As we marketers all know by now, the merits of Google Plus as the next big social platform have been hotly contested since its unveiling in June 2011, so what is the issue preventing it from taking over the digital space?
At it’s basic level the platform is Google’s attempt to fold seven features in one neat package. Some of the Google Plus features are amazing, they’re beautiful, they’re innovative, but no one cares.
The Google guys came up with Google Plus as a way to incorporate all those neat features, but they forgot about presentation and user experience. This misstep helped turn Google Plus into a lonely island of over 400 million registered users, and of those registered users only a quarter of them are active.
So why don’t people use it? Is it the functionality? User experience? Some missing cool factor? Or could it be due to a bigger issue? To help answer this question, here’s our take on what works and what doesn’t on the island of Google Plus.
Hangouts – a great way for groups to connect on a personal and professional level, we’ve held countless meetings through hangouts.
Photos – the photos feature allows instant upload from mobile and provides a great solution for storage and sharing. Bonus the images are displayed well, even close-ups are appealing.
Profile – We have two words for you: author rank. If you haven’t heard of author rank, it’s the up and coming way to establish people as an authority, not just a site. When you add all the sites you are connected/contributed to/have profiles to your Google Plus profile, it allows you to bring your credibility to the site. Otherwise, if Robert Scoble wrote on siteiveneverheardof.com, you’d never hear about it.
Not So Worthy Features
Navigation – The UI is too complicated for the average user and there are too many features to navigate. One of the halmarks of Facebook and Twitter is that their navigation is designed to make hard things simple – Google Plus doesn’t do that.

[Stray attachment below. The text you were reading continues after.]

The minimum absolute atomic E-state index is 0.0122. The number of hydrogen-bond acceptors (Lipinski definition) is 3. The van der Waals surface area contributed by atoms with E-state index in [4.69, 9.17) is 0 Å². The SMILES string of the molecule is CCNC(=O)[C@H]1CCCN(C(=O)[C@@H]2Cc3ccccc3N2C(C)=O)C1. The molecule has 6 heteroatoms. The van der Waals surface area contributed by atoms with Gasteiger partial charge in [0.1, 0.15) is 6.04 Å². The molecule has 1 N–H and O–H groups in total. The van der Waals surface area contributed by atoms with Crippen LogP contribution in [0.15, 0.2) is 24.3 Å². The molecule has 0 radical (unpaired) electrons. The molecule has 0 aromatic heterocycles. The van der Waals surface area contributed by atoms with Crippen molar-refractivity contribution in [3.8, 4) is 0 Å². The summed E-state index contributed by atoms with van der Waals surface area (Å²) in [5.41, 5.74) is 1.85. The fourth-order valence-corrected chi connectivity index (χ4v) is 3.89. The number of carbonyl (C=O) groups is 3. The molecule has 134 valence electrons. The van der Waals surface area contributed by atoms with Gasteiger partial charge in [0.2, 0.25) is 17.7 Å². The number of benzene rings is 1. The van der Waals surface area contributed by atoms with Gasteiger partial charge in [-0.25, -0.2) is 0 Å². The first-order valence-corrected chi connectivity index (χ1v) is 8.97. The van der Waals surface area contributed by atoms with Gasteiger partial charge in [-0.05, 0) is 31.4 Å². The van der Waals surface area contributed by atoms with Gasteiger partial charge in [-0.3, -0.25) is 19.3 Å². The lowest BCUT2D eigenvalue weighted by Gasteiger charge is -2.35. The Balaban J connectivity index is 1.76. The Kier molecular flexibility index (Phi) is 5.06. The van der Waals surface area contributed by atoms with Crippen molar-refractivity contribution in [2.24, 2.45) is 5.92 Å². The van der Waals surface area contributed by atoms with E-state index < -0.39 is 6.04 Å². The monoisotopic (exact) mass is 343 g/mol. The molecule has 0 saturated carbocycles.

Events – There is potential here, but if the rest of the world doesn’t use Google Plus for aggregate events than it’s rendered useless. Plus Facebook events can sync with Google calendar on mobile and you can download an app to sync with Google calendar on your desktop, making Google Plus events unnecessary.
Messenger – Do we really need more messenger apps?
Circles – This will not go mainstream. Just like Twitter going mainstream with lists… Circles is at the core of G+ and this is where they lose all momentum… lists are just an ancillary feature of Twitter and not core.
Home – people are far more likely to use Facebook, Twitter, and news feeds (Flipboard, Prismatic) than the Google Plus home page because they already have a relationship with those platforms and know they will be getting relevant content.
New Kid on the Block – Communities
Google Plus Communities launched late last week, allowing users to connect in private and public groups depending on your privacy preferences and the rights you want to assign to community members.
Communities will support discussion categories, hangouts, and the ability to share with your group, but how is it different than circles? Well, think of it as a message board where the owner or moderators have control of content submitted by users. Because Communities can be set to public, they’re open to search and sharing on any website (potentially utilizing those plus 1 buttons you see). We’ll have another post on Google Plus Communities as they roll out, but for now we can say we see benefits from a search perspective.
When you think of Google, what comes to mind?
Social features aside, there is a bigger problem that Google Plus has to confront. From a marketing aspect the separate silos of social play on Google Plus and search of google.com have prevented Google Plus from digital space domination. Which leads us to ask the question, “Why would Google not integrate all of the play features to be housed in google.com?”
What Google should’ve done was ditch the idea of a separate platform and integrate the worthy features natively. Features would always be visible to users, thereby incentivizing them to enjoy and build a relationship with social features and search components simultaneously. If Google Plus features were housed natively, it would not only integrate but strengthen it’s most valuable feature: search.
We use Google Plus daily so we’re not advising you to stay away from it, but we do think the social aspect of Google Plus should be a byproduct of what Google Plus really is, a search platform, it shouldn’t be an island unto itself.
What Do You Think?
Do you use Google Plus on a regular basis? If not, would platform integration change your mind?